Razer is fixing a serious Windows security flaw caused by its mice

You shouldn't be able to get admin rights by plugging in a mouse.
Nathan Ingraham
N. Ingraham|08.23.21

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Nathan Ingraham
August 23rd, 2021
In this article: news, gear, razer, mouse, security, windows
A desktop-level photo focusing on a Razer computer mouse on a mousepad.
Razer

A rather unusual vulnerability in Razer mice has been identified and the company is currently working on a fix. Over the weekend, security researcher Jon Hat posted on Twitter that after plugging in a Razer mouse or dongle, Windows Update will download the Razer installer executable and run it with SYSTEM privileges. It also lets you access the Windows file explorer and Powershell with "elevated" privileges — which essentially means someone with physical access to the computer could install harmful software.

Since this vulnerability requires direct, physical access to a computer, it's not nearly as dangerous as a security issue that can be carried out remotely, but it's still a troubling find. Hat said on Twitter that Razer eventually reached out and told him that the company's security team was working on a fix.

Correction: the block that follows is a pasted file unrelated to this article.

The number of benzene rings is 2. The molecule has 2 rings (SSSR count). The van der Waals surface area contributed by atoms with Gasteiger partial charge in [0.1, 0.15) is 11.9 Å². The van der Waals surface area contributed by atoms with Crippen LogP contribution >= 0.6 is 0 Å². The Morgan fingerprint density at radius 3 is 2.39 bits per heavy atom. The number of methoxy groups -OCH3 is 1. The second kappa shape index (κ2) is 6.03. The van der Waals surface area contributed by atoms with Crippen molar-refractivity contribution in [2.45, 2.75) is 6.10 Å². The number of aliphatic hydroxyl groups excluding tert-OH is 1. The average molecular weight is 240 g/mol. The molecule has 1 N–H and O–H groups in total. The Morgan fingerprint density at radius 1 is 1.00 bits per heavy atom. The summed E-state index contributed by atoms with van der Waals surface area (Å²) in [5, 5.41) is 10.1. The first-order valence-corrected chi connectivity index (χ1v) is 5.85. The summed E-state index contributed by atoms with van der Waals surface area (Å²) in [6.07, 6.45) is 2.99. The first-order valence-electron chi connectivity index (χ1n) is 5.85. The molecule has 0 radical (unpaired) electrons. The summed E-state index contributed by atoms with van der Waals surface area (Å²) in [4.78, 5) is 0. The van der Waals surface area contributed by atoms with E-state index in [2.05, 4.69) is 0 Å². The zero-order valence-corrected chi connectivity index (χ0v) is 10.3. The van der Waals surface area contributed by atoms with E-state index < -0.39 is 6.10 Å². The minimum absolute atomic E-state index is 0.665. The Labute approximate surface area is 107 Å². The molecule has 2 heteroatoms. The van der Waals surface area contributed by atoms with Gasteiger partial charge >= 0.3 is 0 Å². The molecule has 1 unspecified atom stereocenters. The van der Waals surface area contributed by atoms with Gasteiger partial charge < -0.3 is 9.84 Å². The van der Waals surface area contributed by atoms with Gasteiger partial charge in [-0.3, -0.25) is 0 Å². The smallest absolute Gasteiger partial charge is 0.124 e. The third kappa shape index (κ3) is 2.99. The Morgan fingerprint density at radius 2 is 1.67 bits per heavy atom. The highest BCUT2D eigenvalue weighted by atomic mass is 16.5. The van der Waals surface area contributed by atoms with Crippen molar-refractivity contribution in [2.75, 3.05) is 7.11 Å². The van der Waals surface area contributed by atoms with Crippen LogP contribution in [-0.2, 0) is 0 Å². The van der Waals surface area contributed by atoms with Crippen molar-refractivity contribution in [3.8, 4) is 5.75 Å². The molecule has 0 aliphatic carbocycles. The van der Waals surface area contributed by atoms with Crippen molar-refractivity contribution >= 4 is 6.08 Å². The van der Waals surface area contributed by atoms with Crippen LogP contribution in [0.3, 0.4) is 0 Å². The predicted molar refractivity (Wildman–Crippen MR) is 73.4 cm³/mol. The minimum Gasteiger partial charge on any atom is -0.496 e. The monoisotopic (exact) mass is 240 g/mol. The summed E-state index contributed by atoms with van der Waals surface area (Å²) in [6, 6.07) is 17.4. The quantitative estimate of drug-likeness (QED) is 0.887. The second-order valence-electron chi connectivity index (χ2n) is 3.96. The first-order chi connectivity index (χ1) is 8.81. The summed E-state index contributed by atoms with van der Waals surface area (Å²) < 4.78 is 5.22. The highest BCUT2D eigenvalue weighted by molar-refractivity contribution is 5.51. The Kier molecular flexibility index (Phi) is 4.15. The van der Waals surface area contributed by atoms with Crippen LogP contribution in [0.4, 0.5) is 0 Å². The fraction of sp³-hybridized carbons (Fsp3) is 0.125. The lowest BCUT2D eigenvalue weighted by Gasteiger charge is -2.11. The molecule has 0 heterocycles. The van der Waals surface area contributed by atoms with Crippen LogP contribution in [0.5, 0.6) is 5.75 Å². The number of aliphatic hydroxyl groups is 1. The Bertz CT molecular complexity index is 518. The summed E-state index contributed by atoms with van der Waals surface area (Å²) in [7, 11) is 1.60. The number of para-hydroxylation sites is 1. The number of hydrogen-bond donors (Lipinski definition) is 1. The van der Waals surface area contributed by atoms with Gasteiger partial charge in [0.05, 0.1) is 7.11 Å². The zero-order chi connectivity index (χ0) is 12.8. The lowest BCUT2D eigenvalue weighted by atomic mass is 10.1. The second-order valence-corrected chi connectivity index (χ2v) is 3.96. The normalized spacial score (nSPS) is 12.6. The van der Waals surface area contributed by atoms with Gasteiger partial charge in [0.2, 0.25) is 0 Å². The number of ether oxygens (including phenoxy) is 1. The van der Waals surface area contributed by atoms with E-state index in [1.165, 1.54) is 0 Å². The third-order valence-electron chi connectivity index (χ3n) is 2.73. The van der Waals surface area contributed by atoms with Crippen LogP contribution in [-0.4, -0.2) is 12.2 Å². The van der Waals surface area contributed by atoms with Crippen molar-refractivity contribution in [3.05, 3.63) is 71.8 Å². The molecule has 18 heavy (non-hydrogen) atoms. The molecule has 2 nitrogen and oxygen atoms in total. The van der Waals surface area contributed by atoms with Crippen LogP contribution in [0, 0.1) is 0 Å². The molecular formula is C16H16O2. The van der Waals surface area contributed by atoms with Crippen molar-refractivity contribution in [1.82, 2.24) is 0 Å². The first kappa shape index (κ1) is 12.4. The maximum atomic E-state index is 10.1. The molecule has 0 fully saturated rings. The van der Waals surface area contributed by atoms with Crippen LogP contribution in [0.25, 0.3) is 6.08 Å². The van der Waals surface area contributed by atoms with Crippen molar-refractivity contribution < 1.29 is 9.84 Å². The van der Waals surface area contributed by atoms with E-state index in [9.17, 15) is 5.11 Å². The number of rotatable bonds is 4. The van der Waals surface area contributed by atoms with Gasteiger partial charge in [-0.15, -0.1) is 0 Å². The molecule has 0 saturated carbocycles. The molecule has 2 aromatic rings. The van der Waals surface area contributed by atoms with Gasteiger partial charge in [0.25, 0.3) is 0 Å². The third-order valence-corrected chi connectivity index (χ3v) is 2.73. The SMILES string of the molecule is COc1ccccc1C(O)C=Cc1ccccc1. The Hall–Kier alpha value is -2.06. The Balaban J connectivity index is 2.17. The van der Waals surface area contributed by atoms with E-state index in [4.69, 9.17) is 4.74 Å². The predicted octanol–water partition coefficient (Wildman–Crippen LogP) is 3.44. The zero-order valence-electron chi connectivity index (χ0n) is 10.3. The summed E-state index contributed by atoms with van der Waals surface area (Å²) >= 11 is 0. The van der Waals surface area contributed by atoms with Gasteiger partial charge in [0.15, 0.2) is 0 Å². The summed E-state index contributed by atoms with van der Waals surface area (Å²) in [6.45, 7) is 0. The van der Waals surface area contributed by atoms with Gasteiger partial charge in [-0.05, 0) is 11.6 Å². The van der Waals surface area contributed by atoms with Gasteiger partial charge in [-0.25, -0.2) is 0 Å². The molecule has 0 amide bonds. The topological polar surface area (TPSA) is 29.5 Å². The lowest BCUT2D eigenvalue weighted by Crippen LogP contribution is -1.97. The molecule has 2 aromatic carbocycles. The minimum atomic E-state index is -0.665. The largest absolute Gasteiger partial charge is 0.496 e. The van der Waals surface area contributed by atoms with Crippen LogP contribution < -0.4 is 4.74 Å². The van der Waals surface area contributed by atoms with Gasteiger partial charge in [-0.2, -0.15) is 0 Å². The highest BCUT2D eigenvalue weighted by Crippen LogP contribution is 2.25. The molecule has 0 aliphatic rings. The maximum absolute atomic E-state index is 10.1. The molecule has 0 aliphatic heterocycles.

Razer provided us with the following statement:

"We were made aware of a situation in which our software, in a very specific use case, provides a user with broader access to their machine during the installation process.

We have investigated the issue, are currently making changes to the installation application to limit this use case, and will release an updated version shortly. The use of our software (including the installation application) does not provide unauthorized third-party access to the machine.

We are committed to ensuring the digital safety and security of all our systems and services, and should you come across any potential lapses, we encourage you to report them through our bug bounty service, Inspectiv: https://app.inspectiv.com/#/sign-up."

Update, 2PM ET: Added a statement from Razer.

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